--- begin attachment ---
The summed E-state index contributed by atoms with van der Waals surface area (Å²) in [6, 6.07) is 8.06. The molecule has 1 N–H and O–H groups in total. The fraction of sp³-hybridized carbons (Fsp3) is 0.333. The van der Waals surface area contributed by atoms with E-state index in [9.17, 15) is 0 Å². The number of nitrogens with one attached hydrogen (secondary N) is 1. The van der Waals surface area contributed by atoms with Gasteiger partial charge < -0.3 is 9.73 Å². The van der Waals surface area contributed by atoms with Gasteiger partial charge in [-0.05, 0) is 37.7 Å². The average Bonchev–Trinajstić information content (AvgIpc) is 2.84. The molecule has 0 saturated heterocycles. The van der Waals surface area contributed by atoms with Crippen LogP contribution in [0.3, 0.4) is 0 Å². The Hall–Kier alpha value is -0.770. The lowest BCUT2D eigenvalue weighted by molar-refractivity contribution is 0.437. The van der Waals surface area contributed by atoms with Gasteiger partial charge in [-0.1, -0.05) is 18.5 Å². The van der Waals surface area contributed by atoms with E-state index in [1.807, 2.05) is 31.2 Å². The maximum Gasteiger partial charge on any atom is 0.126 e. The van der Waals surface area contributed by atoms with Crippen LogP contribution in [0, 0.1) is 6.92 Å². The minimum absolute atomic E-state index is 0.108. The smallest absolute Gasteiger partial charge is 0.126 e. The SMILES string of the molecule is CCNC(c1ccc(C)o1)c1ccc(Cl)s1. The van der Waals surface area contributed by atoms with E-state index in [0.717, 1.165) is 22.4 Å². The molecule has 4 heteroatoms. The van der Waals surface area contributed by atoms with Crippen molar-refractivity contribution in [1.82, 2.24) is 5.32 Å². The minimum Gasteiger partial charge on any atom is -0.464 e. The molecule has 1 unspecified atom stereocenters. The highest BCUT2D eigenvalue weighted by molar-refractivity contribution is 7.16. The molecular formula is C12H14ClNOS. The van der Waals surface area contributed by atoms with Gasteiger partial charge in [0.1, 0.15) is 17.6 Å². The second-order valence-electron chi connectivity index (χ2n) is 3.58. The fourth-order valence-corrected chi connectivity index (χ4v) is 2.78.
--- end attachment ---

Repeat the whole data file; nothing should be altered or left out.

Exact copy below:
The summed E-state index contributed by atoms with van der Waals surface area (Å²) in [6, 6.07) is 8.06. The molecule has 1 N–H and O–H groups in total. The fraction of sp³-hybridized carbons (Fsp3) is 0.333. The van der Waals surface area contributed by atoms with E-state index in [9.17, 15) is 0 Å². The number of nitrogens with one attached hydrogen (secondary N) is 1. The van der Waals surface area contributed by atoms with Gasteiger partial charge < -0.3 is 9.73 Å². The van der Waals surface area contributed by atoms with Gasteiger partial charge in [-0.05, 0) is 37.7 Å². The average Bonchev–Trinajstić information content (AvgIpc) is 2.84. The molecule has 0 saturated heterocycles. The van der Waals surface area contributed by atoms with Crippen LogP contribution in [0.3, 0.4) is 0 Å². The Hall–Kier alpha value is -0.770. The lowest BCUT2D eigenvalue weighted by molar-refractivity contribution is 0.437. The van der Waals surface area contributed by atoms with Gasteiger partial charge in [-0.1, -0.05) is 18.5 Å². The van der Waals surface area contributed by atoms with E-state index in [1.807, 2.05) is 31.2 Å². The maximum Gasteiger partial charge on any atom is 0.126 e. The van der Waals surface area contributed by atoms with Crippen LogP contribution in [0, 0.1) is 6.92 Å². The minimum absolute atomic E-state index is 0.108. The smallest absolute Gasteiger partial charge is 0.126 e. The SMILES string of the molecule is CCNC(c1ccc(C)o1)c1ccc(Cl)s1. The van der Waals surface area contributed by atoms with E-state index in [0.717, 1.165) is 22.4 Å². The molecule has 4 heteroatoms. The van der Waals surface area contributed by atoms with Crippen molar-refractivity contribution in [1.82, 2.24) is 5.32 Å². The minimum Gasteiger partial charge on any atom is -0.464 e. The molecule has 1 unspecified atom stereocenters. The highest BCUT2D eigenvalue weighted by molar-refractivity contribution is 7.16. The molecular formula is C12H14ClNOS. The van der Waals surface area contributed by atoms with Gasteiger partial charge in [0.1, 0.15) is 17.6 Å². The second-order valence-electron chi connectivity index (χ2n) is 3.58. The fourth-order valence-corrected chi connectivity index (χ4v) is 2.78.